The public toilet that Xiaohongshu remodeled for them deserves to be “copied” | Feel Good Weekly

Feel Good Introduction

  • This public toilet transformed by Xiaohongshu, I hope to see more in the future
  • Anime characters as shop assistants? This Lawson convenience store is a little different
  • These high-rise buildings are not satisfied with "zero carbon", but also "negative carbon"
  • Microplastics are 'a poison like no other'
  • Pangaia: a fashion brand from a "laboratory"

This public toilet transformed by Xiaohongshu, I hope to see more in the future

Yesterday, LiLi Time, a coffee shop certified as a social enterprise in China, released "A Thank You Letter of Love" , thanking Xiaohongshu and designer Shaw for remodeling a barrier-free bathroom for its Huangpu store.

In LiLi Time's stores, more than 50% of the employees are hearing-impaired people, but this design does not only consider the needs of hearing-impaired groups. Designer Shaw wrote in his little red book:

This time we will solve them one by one. We need to take care of hearing, vision, and language barriers. We need to consider people with disabilities and wheelchair users around us, as well as autistic children/teenagers who regularly come to lilitime to try to communicate.

As part of the public toilets in the community, in addition to the conventional barrier-free facilities such as handrails, the designer also added Braille, sound and light feedback, auxiliary switches, and night light protection systems.

On the ground level, the designer added auxiliary signs, anti-skid belts, regional warning belts, wheelchair parking areas, and contrasting color partitions for color-impaired groups.

The color matching of the bathroom wall is also very bright. This inspiration comes from the sharing of LiLiTime staff. At that time, when the employees of the coffee shop went to the Disney team building, they were very happy to see the beautiful colors in the bathroom.

This sincere feeling touched the designer, so he reconsidered the effect of color on emotion in the design, and finally chose this color scheme.

This bathroom renovation is part of Xiaohongshu's "Street Store Support Program". The plan selects some "street shops" in Shanghai, connecting designers and shops for micro-renovation, "I hope these small shops bearing the imprint of the city will be seen by more people."

Anime characters as shop assistants? This Lawson convenience store is a little different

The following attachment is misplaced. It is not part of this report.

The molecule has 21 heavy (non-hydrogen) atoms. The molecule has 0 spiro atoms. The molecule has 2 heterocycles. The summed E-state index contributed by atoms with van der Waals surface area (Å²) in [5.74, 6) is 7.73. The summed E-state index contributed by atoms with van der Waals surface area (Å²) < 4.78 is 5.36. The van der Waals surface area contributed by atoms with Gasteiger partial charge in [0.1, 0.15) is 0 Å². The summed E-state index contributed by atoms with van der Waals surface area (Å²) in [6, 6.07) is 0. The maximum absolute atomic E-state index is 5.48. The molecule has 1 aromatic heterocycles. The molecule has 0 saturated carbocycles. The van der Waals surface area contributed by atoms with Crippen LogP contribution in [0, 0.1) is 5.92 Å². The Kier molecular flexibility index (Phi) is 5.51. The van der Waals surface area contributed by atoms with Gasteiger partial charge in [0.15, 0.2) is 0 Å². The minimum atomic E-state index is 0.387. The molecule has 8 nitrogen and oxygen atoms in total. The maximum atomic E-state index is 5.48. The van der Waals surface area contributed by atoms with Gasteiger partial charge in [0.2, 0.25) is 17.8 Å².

This week, the first "Green Lawson (Green Lawson)" store opened by Lawson Convenience Store in Japan officially opened, and the employees inside are all from "two-dimensional".

Unlike ordinary unmanned self-service stores, although this Lawson has no human employees serving consumers in the store, it is equipped with a lot of screens, and the anime characters inside are real waiters.

Male and female employees will help customers through the clerk characters "Aoi" and "Sorato" respectively, and the real human employees are connected behind the screen.

Rosen believes that some store services still need the assistance of human employees and are not suitable for full automation, such as ticket sales.

The benefit of this model is that it allows employees with physical disabilities to serve customers smoothly, creating a more inclusive workforce.

In addition, the Green Lawson store also plans to launch a paper bag collection project-acting as a paper bag recycling service provider for consumers.

Next, Lawson plans to launch about 100 green Lawson stores by 2025.

This tall building is not satisfied with "zero carbon", it also needs "negative carbon"

Last year, the American architectural firm SOM proposed the concept of "Sequoia City". After a year of research, it brought a design plan "Sequoia Now (Urban Sequoia Now)" to this concept. ".

The firm pointed out that although cities occupy only 3% of the world's total land area, they account for 75% of carbon emissions.

And "Sequoia City" wants buildings to be like living things, like redwoods, which can not only reduce carbon emissions during construction, but also absorb additional carbon dioxide from the city.

Under the "Sequoia City Now" program, the building construction process can reduce carbon emissions by 70%, and the carbon removal of the building five years after completion can offset the carbon emissions during the construction period, reaching "net zero".

At the same time, by extending the building's lifespan to 100 years, the building can reduce carbon emissions by three times the amount generated during construction.